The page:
It’s Finally Here — DTSC’s Draft Priority Products List
Today the California Department of Toxic Substances Control announced its Priority Products List under the new Safer Consumer Products Regulations. This is a long-awaited key step in the implementation of DTSC’s new and expansive program which, according to Cal/EPA Secretary Matt Rodriquez, is intended to “minimize chemical risks in consumer products” and “safeguard consumers across California.” Manufacturers, importers, retailers and assemblers — “responsible entities” under the program — will be required to undertake complex and resource-intensive alternatives analyses of their Priority Products as specified in the regulations, unless they are able to use one of the several alternatives analysis “off-ramps.” Priority Products ultimately also will be subject to regulatory responses imposed by DTSC based on specified criteria; regulatory responses include product bans.
The Priority Products are:
- Children’s foam-padded sleeping products containing tris(1,3-dichloro-2-propyl) phosphate, also known as “TDCPP” or “Chlorinated Tris”
- Spray polyurethane foam containing unreacted diisocyanates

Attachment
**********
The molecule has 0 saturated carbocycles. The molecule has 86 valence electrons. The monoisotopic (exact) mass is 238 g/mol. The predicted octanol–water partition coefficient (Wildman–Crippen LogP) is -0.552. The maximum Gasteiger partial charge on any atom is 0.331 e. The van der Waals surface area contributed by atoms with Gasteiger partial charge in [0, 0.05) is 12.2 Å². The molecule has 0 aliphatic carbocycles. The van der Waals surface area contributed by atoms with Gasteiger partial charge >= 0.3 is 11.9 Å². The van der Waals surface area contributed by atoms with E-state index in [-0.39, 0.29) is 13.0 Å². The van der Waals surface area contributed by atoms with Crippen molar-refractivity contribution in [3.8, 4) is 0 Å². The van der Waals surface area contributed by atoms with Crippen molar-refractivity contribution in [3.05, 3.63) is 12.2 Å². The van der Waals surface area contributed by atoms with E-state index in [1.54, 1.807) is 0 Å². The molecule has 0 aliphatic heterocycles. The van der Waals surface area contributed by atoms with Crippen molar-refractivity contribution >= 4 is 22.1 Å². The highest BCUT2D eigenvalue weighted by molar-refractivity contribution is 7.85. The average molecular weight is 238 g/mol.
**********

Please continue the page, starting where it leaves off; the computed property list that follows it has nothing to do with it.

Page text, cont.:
- Paint strippers containing methylene chloride
Today’s announced Priority Products list is draft only, and not part of the formal Administrative Procedure Act rulemaking process that is required to finalize the list and trigger the responsible entities’ subsequent regulatory obligations. DTSC will hold public workshops in May and June 2014 to receive input on this draft list from interested persons. Depending on the input DTSC receives, today’s draft Priority Products List may be revised. After this informal public input process is complete, DTSC will prepare formal rulemaking packages for each Priority Product, probably in the late summer/early fall of 2014. At the end of that formal rulemaking process, when the Priority Priority List is finalized as formal regulations, the regulatory requirements of alternatives analyses and regulatory responses will be triggered for those final Priority Products.
Affected businesses should examine the draft list closely, along with the regulatory criteria for identifying Priority Products, to determine whether there is any basis for challenging the list during the informal and formal public input processes. And here, “affected businesses” not only means responsible entities, but all entities in a supply chain that may be directly or indirectly affected by the imposition of regulatory requirements on Priority Products. In addition, all responsible entities should begin evaluating, now, what their regulatory responsibilities may be and what they need to do to prepare to carry out those responsibilities.